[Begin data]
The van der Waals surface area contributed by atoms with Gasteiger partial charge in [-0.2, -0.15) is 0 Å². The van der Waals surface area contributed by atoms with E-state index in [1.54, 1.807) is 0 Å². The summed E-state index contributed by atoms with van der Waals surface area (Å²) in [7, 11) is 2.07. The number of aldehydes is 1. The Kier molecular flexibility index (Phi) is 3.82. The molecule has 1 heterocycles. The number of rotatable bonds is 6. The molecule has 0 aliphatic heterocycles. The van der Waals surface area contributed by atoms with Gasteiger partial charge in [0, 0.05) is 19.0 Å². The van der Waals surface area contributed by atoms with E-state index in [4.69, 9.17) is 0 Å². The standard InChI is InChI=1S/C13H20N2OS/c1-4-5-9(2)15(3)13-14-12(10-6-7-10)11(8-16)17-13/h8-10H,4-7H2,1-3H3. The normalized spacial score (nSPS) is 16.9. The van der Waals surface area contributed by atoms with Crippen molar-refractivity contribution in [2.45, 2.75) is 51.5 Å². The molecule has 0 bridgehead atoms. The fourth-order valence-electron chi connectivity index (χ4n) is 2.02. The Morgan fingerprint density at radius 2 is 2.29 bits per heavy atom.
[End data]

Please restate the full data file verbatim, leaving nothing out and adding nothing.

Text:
The van der Waals surface area contributed by atoms with Gasteiger partial charge in [-0.2, -0.15) is 0 Å². The van der Waals surface area contributed by atoms with E-state index in [1.54, 1.807) is 0 Å². The summed E-state index contributed by atoms with van der Waals surface area (Å²) in [7, 11) is 2.07. The number of aldehydes is 1. The Kier molecular flexibility index (Phi) is 3.82. The molecule has 1 heterocycles. The number of rotatable bonds is 6. The molecule has 0 aliphatic heterocycles. The van der Waals surface area contributed by atoms with Gasteiger partial charge in [0, 0.05) is 19.0 Å². The van der Waals surface area contributed by atoms with E-state index in [4.69, 9.17) is 0 Å². The standard InChI is InChI=1S/C13H20N2OS/c1-4-5-9(2)15(3)13-14-12(10-6-7-10)11(8-16)17-13/h8-10H,4-7H2,1-3H3. The normalized spacial score (nSPS) is 16.9. The van der Waals surface area contributed by atoms with Crippen molar-refractivity contribution in [2.45, 2.75) is 51.5 Å². The molecule has 0 bridgehead atoms. The fourth-order valence-electron chi connectivity index (χ4n) is 2.02. The Morgan fingerprint density at radius 2 is 2.29 bits per heavy atom.